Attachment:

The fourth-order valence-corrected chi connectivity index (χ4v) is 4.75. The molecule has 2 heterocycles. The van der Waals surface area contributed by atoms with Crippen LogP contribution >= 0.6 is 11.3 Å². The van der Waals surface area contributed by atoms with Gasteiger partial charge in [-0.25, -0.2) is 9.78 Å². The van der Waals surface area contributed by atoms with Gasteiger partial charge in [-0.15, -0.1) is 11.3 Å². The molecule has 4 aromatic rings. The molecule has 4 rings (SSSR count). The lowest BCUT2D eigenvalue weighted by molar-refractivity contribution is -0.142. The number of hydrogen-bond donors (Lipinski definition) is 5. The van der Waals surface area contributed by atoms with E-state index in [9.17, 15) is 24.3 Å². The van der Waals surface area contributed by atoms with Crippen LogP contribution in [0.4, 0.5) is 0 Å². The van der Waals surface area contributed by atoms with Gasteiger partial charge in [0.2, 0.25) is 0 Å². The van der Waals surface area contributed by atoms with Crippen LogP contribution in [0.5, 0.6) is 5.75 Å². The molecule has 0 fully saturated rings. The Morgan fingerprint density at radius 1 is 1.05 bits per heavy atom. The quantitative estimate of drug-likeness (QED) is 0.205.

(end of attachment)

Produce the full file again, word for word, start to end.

The fourth-order valence-corrected chi connectivity index (χ4v) is 4.75. The molecule has 2 heterocycles. The van der Waals surface area contributed by atoms with Crippen LogP contribution >= 0.6 is 11.3 Å². The van der Waals surface area contributed by atoms with Gasteiger partial charge in [-0.25, -0.2) is 9.78 Å². The van der Waals surface area contributed by atoms with Gasteiger partial charge in [-0.15, -0.1) is 11.3 Å². The molecule has 4 aromatic rings. The molecule has 4 rings (SSSR count). The lowest BCUT2D eigenvalue weighted by molar-refractivity contribution is -0.142. The number of hydrogen-bond donors (Lipinski definition) is 5. The van der Waals surface area contributed by atoms with E-state index in [9.17, 15) is 24.3 Å². The van der Waals surface area contributed by atoms with Crippen LogP contribution in [0.4, 0.5) is 0 Å². The van der Waals surface area contributed by atoms with Gasteiger partial charge in [0.2, 0.25) is 0 Å². The van der Waals surface area contributed by atoms with Crippen LogP contribution in [0.5, 0.6) is 5.75 Å². The molecule has 0 fully saturated rings. The Morgan fingerprint density at radius 1 is 1.05 bits per heavy atom. The quantitative estimate of drug-likeness (QED) is 0.205.